There's an executable that's usually run by user A and writers in a directory only readable, writable, etc. by user A. Is it possible to allow user B in the same group to run the executable as user A so that it writes in the same directories, etc., without user B knowing the password of user A and without having access to root (i.e. cannot use visudo)?

  • Would making the directory group-writable meet your requirements? – Keith Thompson Jan 14 '13 at 0:32
  • @KeithThompson I would prefer to have the resulting files owned by user A, though I may have to do that. – pythonic metaphor Jan 14 '13 at 0:35

Yes, this can be done using chmod u+s to setuid the executable to run with the effective ID of the owner of the executable. More here and here.

  • 1
    Note that this allows anyone with execute permission for the executable to run it as A. As with any security setting, paranoia is healthy. – Keith Thompson Jan 14 '13 at 0:42
  • Odd. Wonder why someone downvoted my answer. – Nicole Hamilton Jan 14 '13 at 1:22
  • I have observed that this does not always work as intended in shell scripts or perl scripts. Thus, a restricted sudo would be the approach without a lot of problems. – mdpc Jan 14 '13 at 1:24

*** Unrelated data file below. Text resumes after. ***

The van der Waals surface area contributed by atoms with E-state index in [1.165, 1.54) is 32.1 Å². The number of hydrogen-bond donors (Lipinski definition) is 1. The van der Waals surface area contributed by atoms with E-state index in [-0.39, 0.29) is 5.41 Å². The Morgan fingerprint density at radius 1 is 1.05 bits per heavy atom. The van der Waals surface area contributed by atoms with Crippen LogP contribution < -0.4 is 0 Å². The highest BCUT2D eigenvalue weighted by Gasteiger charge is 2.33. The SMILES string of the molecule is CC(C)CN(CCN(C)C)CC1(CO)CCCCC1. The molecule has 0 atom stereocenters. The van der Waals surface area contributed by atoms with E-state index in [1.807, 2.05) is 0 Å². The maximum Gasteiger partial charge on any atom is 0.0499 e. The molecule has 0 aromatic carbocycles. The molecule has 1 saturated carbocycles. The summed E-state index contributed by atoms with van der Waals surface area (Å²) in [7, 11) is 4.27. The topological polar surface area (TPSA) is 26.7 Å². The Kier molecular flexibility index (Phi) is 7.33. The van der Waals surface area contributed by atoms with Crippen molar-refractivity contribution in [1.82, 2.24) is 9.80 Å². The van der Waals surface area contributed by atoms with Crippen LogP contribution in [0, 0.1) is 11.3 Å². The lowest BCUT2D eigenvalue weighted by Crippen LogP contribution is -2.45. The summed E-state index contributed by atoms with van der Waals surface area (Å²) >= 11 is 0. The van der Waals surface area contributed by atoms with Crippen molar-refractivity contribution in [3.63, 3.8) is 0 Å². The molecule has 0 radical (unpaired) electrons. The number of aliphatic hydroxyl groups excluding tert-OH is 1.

• @mdpc Can you be more specific or perhaps give an example of what you mean by not working as intended? – Nicole Hamilton Jan 14 '13 at 1:33
  • @NicoleHamilton: It's explained in the Unix FAQ here. – Keith Thompson Jan 14 '13 at 2:52

Setting up sudo to allow B to execute a particular command as A would probably be the best and safest approach, but you said you can't use visudo.

Assuming your system has a working ssh server, you could add B's public key to /home/A/.ssh/authorized_keys. B could then run:

ssh A@localhost some_command

without having to know A's password.

The trouble is that this gives B full access to A's account. It's not quite as bad as giving B A's password.

There may be ways to set up ssh to permit B to run only certain commands, but I don't know what they are.

(chmod u+s, as Nicole's answer suggests, is probably cleaner; I should have thought of it.)

  • chmod is quicker/easier. I don't know about cleaner. – tink Jan 14 '13 at 1:04

Your Answer

By clicking “Post Your Answer”, you agree to our terms of service, privacy policy and cookie policy

Not the answer you're looking for? Browse other questions tagged or ask your own question.